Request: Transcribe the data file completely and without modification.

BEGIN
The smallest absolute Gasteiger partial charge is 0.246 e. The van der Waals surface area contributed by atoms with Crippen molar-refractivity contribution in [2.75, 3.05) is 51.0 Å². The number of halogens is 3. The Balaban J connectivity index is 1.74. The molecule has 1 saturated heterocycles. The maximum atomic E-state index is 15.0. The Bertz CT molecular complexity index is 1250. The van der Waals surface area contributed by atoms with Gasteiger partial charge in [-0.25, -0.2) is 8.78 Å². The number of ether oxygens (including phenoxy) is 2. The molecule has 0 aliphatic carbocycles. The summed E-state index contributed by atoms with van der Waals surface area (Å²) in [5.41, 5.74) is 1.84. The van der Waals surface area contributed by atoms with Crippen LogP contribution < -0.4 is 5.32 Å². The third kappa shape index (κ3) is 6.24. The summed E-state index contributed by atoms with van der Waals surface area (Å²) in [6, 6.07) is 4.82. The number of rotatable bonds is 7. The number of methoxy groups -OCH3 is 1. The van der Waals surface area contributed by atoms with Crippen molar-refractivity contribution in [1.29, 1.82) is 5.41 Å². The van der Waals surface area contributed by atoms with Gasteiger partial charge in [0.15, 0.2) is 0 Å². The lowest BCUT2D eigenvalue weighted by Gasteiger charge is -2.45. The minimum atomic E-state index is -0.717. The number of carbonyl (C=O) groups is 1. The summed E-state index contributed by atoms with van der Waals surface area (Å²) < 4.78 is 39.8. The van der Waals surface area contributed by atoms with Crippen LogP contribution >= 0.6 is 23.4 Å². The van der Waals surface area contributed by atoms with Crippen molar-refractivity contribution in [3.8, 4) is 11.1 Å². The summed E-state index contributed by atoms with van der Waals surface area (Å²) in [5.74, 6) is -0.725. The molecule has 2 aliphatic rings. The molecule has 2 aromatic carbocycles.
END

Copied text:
The smallest absolute Gasteiger partial charge is 0.246 e. The van der Waals surface area contributed by atoms with Crippen molar-refractivity contribution in [2.75, 3.05) is 51.0 Å². The number of halogens is 3. The Balaban J connectivity index is 1.74. The molecule has 1 saturated heterocycles. The maximum atomic E-state index is 15.0. The Bertz CT molecular complexity index is 1250. The van der Waals surface area contributed by atoms with Gasteiger partial charge in [-0.25, -0.2) is 8.78 Å². The number of ether oxygens (including phenoxy) is 2. The molecule has 0 aliphatic carbocycles. The summed E-state index contributed by atoms with van der Waals surface area (Å²) in [5.41, 5.74) is 1.84. The van der Waals surface area contributed by atoms with Crippen LogP contribution < -0.4 is 5.32 Å². The third kappa shape index (κ3) is 6.24. The summed E-state index contributed by atoms with van der Waals surface area (Å²) in [6, 6.07) is 4.82. The number of rotatable bonds is 7. The number of methoxy groups -OCH3 is 1. The van der Waals surface area contributed by atoms with Crippen molar-refractivity contribution in [1.29, 1.82) is 5.41 Å². The van der Waals surface area contributed by atoms with Gasteiger partial charge in [0.15, 0.2) is 0 Å². The lowest BCUT2D eigenvalue weighted by Gasteiger charge is -2.45. The minimum atomic E-state index is -0.717. The number of carbonyl (C=O) groups is 1. The summed E-state index contributed by atoms with van der Waals surface area (Å²) < 4.78 is 39.8. The van der Waals surface area contributed by atoms with Crippen LogP contribution >= 0.6 is 23.4 Å². The van der Waals surface area contributed by atoms with Crippen molar-refractivity contribution in [3.8, 4) is 11.1 Å². The summed E-state index contributed by atoms with van der Waals surface area (Å²) in [5.74, 6) is -0.725. The molecule has 2 aliphatic rings. The molecule has 2 aromatic carbocycles.